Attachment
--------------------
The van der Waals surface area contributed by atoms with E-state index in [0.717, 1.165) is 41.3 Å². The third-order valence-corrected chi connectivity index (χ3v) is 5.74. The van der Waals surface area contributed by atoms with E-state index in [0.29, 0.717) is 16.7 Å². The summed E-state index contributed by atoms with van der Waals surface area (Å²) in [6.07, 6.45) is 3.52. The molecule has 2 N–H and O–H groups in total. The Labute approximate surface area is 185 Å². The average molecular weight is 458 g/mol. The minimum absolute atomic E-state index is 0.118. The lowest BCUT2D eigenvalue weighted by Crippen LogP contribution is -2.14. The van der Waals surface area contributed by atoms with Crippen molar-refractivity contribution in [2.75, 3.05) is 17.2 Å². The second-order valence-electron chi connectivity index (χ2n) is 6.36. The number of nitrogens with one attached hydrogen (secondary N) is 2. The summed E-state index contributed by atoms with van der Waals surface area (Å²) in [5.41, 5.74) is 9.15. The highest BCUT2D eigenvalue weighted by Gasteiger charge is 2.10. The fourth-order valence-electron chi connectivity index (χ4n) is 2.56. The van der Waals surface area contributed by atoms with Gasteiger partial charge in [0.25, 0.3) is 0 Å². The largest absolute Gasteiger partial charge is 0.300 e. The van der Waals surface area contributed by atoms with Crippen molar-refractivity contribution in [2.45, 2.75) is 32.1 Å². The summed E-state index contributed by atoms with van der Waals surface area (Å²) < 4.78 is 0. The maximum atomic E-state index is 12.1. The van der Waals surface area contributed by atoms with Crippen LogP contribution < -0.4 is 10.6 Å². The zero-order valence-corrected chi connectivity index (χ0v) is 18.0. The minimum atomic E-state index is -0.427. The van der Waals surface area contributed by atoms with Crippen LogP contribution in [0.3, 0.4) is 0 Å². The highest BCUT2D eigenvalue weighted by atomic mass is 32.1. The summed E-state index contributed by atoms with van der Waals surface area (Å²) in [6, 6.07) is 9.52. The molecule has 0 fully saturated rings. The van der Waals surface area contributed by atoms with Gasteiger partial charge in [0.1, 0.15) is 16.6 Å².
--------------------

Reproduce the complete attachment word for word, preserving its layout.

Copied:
The van der Waals surface area contributed by atoms with E-state index in [0.717, 1.165) is 41.3 Å². The third-order valence-corrected chi connectivity index (χ3v) is 5.74. The van der Waals surface area contributed by atoms with E-state index in [0.29, 0.717) is 16.7 Å². The summed E-state index contributed by atoms with van der Waals surface area (Å²) in [6.07, 6.45) is 3.52. The molecule has 2 N–H and O–H groups in total. The Labute approximate surface area is 185 Å². The average molecular weight is 458 g/mol. The minimum absolute atomic E-state index is 0.118. The lowest BCUT2D eigenvalue weighted by Crippen LogP contribution is -2.14. The van der Waals surface area contributed by atoms with Crippen molar-refractivity contribution in [2.75, 3.05) is 17.2 Å². The second-order valence-electron chi connectivity index (χ2n) is 6.36. The number of nitrogens with one attached hydrogen (secondary N) is 2. The summed E-state index contributed by atoms with van der Waals surface area (Å²) in [5.41, 5.74) is 9.15. The highest BCUT2D eigenvalue weighted by Gasteiger charge is 2.10. The fourth-order valence-electron chi connectivity index (χ4n) is 2.56. The van der Waals surface area contributed by atoms with Gasteiger partial charge in [0.25, 0.3) is 0 Å². The largest absolute Gasteiger partial charge is 0.300 e. The van der Waals surface area contributed by atoms with Crippen molar-refractivity contribution in [2.45, 2.75) is 32.1 Å². The summed E-state index contributed by atoms with van der Waals surface area (Å²) < 4.78 is 0. The maximum atomic E-state index is 12.1. The van der Waals surface area contributed by atoms with Crippen LogP contribution < -0.4 is 10.6 Å². The zero-order valence-corrected chi connectivity index (χ0v) is 18.0. The minimum atomic E-state index is -0.427. The van der Waals surface area contributed by atoms with Crippen LogP contribution in [0.3, 0.4) is 0 Å². The highest BCUT2D eigenvalue weighted by atomic mass is 32.1. The summed E-state index contributed by atoms with van der Waals surface area (Å²) in [6, 6.07) is 9.52. The molecule has 0 fully saturated rings. The van der Waals surface area contributed by atoms with Gasteiger partial charge in [0.1, 0.15) is 16.6 Å².